Remember when college was optional? Fifty years ago, if you finished high school and went to work, it was possible to make a living and have a decent life. If you wanted to attend college but couldn’t afford it, grants and scholarships helped with the costs. If you qualified, the federal Pell Grant covered more than 75% of the costs of attending a public university for a year. If you didn’t, working while in college helped make ends meet.
Those days are over. Targeting financial aid to some people has proved ineffective at making college affordable for the millions of Americans who are now required to attend. It’s near impossible to maintain a middle-class life without college, yet the Pell Grant now covers barely one-third of the cost a year at a public university. And most Americans can’t get a Pell Grant because they are “too rich,’ even though they have to shell out at least 25% of their annual income to pay for an education at a public university. Other people can’t get a Pell Grant because they can’t complete the required application. Even a community college is so expensive that after all grants and scholarships, students from low-income families still have to work or borrow to afford it.
This is why Bernie Sanders has a plan that emphasizes the importance of making public higher education affordable to everyone, period. His approach goes ‘big’ because it’s what our economy needs: strong incentives for everyone to work hard, get educated, and commit to a better tomorrow. It focuses on the public sector because government can hold schools accountable for high-quality outcomes, and encourage real competition for private institutions that shortchange students.
Sadly, Hillary Clinton decries this bold effort to make college affordable because she thinks Gov. Scott Walker won’t like it, or one of Trump’s kids might actually benefit. Should the Democrats really support a leader with a defeatist attitude about a critical 21st century problem? Would we have supported a Democrat who opposed making public high schools free?
Ignorance is massively expensive. Bernie Sanders is pursuing a goal we can’t afford to sideline. His plan is to invest in public higher education (in its educators and its students) so that anyone who wants to attend college can afford to complete a degree.
Since higher education brings enormous economic benefits to communities, states, and the entire nation, he’s proposing that the federal government pays two-thirds of the costs and states pay one-third. If Gov. Walker refuses to make college in Wisconsin affordable, then Wisconsin residents will either vote him out or move to Minnesota where college will be free—after all, they will face a nearly $100,000 incentive per degree to do so.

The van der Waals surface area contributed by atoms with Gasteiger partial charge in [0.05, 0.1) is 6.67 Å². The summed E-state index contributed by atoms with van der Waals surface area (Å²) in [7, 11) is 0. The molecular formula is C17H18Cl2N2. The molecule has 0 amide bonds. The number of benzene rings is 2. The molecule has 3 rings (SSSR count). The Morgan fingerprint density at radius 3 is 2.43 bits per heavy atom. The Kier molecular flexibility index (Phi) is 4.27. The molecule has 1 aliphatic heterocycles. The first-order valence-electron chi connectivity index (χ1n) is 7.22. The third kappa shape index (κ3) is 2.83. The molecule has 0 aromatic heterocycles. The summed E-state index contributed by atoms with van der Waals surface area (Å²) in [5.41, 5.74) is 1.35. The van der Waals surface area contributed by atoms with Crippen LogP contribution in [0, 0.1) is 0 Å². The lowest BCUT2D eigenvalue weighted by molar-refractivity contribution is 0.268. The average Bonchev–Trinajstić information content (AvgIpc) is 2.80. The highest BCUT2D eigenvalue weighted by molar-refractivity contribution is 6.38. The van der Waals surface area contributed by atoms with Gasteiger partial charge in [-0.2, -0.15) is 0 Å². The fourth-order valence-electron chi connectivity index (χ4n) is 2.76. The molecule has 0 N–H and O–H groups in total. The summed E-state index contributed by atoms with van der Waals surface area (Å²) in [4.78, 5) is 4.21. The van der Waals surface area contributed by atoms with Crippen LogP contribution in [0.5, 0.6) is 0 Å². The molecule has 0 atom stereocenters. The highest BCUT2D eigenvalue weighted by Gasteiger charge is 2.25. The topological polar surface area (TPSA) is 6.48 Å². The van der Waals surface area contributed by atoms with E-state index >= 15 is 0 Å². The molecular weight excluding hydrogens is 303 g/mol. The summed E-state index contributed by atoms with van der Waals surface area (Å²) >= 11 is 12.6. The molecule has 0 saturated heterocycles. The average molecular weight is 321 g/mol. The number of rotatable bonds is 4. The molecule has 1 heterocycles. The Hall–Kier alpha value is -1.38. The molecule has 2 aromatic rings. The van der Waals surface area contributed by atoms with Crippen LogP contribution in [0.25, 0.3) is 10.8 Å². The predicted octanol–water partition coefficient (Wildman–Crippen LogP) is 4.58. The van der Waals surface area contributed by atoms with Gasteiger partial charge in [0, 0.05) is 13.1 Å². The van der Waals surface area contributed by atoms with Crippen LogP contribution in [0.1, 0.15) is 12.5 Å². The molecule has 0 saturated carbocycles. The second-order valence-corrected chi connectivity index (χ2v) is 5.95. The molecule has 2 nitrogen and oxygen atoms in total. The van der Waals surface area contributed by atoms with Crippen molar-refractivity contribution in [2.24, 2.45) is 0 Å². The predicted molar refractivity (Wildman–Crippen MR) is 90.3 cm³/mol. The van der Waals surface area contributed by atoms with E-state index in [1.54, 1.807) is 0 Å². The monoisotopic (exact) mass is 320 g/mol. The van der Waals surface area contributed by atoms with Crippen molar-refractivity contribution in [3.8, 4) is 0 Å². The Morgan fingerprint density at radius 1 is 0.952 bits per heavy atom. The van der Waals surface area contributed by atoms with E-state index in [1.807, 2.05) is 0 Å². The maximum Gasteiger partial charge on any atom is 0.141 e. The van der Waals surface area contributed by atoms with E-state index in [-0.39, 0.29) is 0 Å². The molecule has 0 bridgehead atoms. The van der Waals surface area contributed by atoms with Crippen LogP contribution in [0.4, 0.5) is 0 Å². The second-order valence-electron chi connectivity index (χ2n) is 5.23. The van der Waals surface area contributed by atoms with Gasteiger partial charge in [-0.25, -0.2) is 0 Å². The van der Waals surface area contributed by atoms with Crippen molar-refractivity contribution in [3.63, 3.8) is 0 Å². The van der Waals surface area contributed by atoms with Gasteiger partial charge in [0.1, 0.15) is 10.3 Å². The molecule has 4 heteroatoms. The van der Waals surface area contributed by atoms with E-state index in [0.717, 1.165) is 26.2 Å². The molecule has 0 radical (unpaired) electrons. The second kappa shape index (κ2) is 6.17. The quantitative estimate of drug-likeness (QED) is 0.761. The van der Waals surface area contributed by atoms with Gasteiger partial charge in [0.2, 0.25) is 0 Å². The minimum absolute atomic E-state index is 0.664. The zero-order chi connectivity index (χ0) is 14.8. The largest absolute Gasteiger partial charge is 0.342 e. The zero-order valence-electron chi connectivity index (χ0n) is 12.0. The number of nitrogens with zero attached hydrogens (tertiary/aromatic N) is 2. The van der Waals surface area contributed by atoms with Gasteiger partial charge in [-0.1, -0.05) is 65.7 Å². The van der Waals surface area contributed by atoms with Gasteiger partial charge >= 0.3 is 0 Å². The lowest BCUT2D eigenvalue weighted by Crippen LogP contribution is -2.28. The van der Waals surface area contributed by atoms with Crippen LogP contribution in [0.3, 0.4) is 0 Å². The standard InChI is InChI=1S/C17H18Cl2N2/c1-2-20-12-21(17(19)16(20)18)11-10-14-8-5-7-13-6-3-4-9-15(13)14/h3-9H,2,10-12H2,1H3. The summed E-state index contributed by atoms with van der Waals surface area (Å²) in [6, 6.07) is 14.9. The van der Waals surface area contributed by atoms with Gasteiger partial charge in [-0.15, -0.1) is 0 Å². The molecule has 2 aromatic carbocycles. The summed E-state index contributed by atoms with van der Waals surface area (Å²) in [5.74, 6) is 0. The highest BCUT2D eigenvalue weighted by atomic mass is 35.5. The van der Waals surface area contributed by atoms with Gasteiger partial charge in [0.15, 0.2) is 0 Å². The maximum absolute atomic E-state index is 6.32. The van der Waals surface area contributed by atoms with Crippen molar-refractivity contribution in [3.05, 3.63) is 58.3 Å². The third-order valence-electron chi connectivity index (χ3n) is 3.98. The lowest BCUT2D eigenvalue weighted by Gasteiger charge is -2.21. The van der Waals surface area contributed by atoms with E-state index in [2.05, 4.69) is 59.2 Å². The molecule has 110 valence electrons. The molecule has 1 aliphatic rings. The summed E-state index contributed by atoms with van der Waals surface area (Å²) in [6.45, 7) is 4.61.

We can’t afford for families to resent each other when it comes to paying for college. We all need education and should all be able to afford it. So it’s fine for Clinton or even Trump’s kids to benefit from tuition-free public higher education, because it means that they will then help fund it. After all, that’s why we also provide them with Social Security, public fire departments, libraries, and even k-12 schools.
Making public colleges and universities tuition-free is not unrealistic. It’s necessary. States like Tennessee and Oregon, and communities like Kalamazoo, Mich., and El Dorado Ark., know this. They are already doing it and reaping big returns. Tuition-free college is catalytic. It brings schools, businesses, and communities together to focus on public education. On the other hand, Clinton’s approach is more of the same—more means-tested aid, more bureaucracy, and yes, more reliance on governors.
We’re living in a new world today, and our kids know it. They want college and we need to be able to pay for it. It’s been more than one hundred years since we made high school tuition-free, and generated a century of incredible technological and economic improvements. The old financial aid system worked for a while, but now it’s broken. We know what to do. It’s time to make public higher education tuition-free.